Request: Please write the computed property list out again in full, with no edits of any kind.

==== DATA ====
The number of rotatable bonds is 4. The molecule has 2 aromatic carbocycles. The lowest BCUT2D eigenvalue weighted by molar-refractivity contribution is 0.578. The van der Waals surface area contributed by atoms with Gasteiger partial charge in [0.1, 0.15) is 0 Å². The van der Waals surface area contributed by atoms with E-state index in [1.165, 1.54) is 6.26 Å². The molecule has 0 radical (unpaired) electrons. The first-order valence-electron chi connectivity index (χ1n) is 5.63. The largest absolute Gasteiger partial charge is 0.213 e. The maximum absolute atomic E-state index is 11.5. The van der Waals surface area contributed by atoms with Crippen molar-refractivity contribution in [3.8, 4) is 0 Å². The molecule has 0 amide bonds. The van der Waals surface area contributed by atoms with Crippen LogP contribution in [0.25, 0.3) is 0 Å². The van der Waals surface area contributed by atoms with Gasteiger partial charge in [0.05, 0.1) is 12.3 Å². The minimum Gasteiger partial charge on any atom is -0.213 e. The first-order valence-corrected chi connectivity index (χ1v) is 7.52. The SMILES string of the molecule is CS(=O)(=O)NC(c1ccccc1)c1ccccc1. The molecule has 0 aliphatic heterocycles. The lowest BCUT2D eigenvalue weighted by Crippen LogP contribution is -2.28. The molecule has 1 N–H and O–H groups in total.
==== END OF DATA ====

The number of rotatable bonds is 4. The molecule has 2 aromatic carbocycles. The lowest BCUT2D eigenvalue weighted by molar-refractivity contribution is 0.578. The van der Waals surface area contributed by atoms with Gasteiger partial charge in [0.1, 0.15) is 0 Å². The van der Waals surface area contributed by atoms with E-state index in [1.165, 1.54) is 6.26 Å². The molecule has 0 radical (unpaired) electrons. The first-order valence-electron chi connectivity index (χ1n) is 5.63. The largest absolute Gasteiger partial charge is 0.213 e. The maximum absolute atomic E-state index is 11.5. The van der Waals surface area contributed by atoms with Crippen molar-refractivity contribution in [3.8, 4) is 0 Å². The molecule has 0 amide bonds. The van der Waals surface area contributed by atoms with Crippen LogP contribution in [0.25, 0.3) is 0 Å². The van der Waals surface area contributed by atoms with Gasteiger partial charge in [0.05, 0.1) is 12.3 Å². The minimum Gasteiger partial charge on any atom is -0.213 e. The first-order valence-corrected chi connectivity index (χ1v) is 7.52. The SMILES string of the molecule is CS(=O)(=O)NC(c1ccccc1)c1ccccc1. The molecule has 0 aliphatic heterocycles. The lowest BCUT2D eigenvalue weighted by Crippen LogP contribution is -2.28. The molecule has 1 N–H and O–H groups in total.